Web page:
History of Buddhism
The History of Buddhism spans from the fifth century BC to the present. It arose in the eastern part of ancient India in and around the ancient kingdom of Magadha, now is Bihar, India. It is based on the teachings of Siddhartha Gauatama. It is one of the oldest religions practiced today. The religion evolved as it spread across the northeastern region of the Indian subcontinent through Central, East and South East Asia. It is influenced most of the Asian continent.
History of Buddhism is characterized by the development of numerous movements, schisms, and schools among these the Theravada, Mahayana and Vajrayana traditions, which contrast periods of expansion and retreat.
Siddhartha Gautama was the historical founder of Buddhism. He was born a Kshatriya warrior prince in Lumbini, Shakya Republic which is part of the Kosala realm of ancient India. The dates of his birth and death are still a point of controversy, but most scholars suggest that Buddha died within approximately a few decades on either side of 400 BC. His family of Sakya Kshatriyas were of the Brahmin lineage as indicated by the family name Gautama. 19th century scholars connect it to the Brahmin Rishi Gautama. In many Buddhist texts, Gautama is said to be a descendent of the Brahmin Sage Angirasa.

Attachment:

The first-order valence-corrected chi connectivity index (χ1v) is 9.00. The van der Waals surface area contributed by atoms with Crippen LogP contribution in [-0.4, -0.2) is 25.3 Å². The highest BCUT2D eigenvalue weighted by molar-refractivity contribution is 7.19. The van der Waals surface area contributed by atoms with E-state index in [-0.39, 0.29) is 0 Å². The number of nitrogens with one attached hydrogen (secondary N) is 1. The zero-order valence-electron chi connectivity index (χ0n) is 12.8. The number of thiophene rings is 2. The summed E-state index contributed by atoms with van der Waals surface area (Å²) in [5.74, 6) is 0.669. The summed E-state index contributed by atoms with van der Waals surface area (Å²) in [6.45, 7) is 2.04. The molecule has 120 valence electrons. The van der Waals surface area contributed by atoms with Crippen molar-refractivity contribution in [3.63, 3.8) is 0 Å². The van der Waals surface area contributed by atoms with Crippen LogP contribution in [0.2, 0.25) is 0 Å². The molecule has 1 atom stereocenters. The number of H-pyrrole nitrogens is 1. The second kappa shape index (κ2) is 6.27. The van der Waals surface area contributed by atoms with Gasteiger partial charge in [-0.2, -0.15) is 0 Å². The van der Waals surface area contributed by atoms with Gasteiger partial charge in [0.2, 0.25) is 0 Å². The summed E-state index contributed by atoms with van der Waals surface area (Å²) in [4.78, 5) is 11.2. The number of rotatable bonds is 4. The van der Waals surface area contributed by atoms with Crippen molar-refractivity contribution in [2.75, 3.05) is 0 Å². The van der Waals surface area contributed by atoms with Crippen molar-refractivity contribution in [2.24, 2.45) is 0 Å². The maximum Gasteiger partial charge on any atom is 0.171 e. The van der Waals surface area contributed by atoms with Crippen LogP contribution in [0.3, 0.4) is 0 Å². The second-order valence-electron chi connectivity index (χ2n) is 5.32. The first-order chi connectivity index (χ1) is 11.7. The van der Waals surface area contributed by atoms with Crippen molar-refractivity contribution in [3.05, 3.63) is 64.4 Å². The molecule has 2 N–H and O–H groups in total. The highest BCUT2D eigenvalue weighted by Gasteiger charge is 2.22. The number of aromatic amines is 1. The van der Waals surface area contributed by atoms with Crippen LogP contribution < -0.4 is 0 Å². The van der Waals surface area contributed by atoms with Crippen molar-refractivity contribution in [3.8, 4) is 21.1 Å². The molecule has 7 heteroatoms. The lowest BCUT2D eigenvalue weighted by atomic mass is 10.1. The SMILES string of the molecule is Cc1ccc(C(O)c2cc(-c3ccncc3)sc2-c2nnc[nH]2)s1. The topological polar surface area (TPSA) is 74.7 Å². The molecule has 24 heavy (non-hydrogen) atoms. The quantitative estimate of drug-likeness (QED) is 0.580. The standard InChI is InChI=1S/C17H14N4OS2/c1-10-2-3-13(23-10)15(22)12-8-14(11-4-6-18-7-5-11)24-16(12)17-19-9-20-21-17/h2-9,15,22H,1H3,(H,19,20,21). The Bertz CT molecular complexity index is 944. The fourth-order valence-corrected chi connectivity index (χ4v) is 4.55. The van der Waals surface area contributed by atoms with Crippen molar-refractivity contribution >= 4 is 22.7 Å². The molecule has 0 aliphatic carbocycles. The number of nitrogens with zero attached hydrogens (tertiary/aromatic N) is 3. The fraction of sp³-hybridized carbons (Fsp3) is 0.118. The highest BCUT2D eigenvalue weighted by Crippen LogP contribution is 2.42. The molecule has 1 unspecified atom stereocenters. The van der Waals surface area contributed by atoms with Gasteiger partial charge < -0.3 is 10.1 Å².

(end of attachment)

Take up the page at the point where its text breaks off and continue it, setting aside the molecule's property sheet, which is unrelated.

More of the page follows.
According to Buddhist tradition, after asceticism and meditation, Siddhartha Gautama discovered the Buddhist Middle Way, a path of moderation away from the extremes of self-indulgence and self-mortification.
Siddhartha Gautama attained enlightenment sitting under a peepal tree, now known as the Body tree in Bodh Gaya, India. He was known from then on as The Enlightened One. Buddha found patronage in the ruler of Magadha, Emperor Bimbisara. The Emperor accepted Buddhism as his personal faith and allowed the establishment of many Buddhist Viharas. This led to the renaming of the entire region as Bihar.
At the Deer Park near Varanas in northern India, Buddhist set in motion Wheel of Dharma by delivering his first sermon to a group of five companions with whom he previously sought enlightenment. Together with Buddha they form the first Sangha, a monastic community of ordained Buddhist monks or nuns. According to the Scriptures, later after an initial reluctance, Buddha also established an order of nuns. Fully ordained Buddhist nuns are called bhikkhunis. Mahapajapati Gotami, the aunt and foster mother of Buddha, was the first bhikkhuni, she was ordained in the six century BCE.
For the remaining years of his life, the Buddha is said to have traveled in northeastern India and other regions. Buddha attained parinirvana in the abandoned jungles of Kusinara. Just before he died, he reportedly told his followers that thereafter the Dharma, doctrine or teaching would be their leader. The early Arhants considered Gautamas words the primary source of Dharma and Vinaya or rules of discipline and community living. They took great pains to formulate and transmit his teachings accurately. Nevertheless, no unvarnished collection of his sayings has survived. The versions of the Canon preserved in Pali, Sanskrit, Chinese and Tibetan are sectarian variance of a corpus that grew and crystallized during three centuries of oral transmission.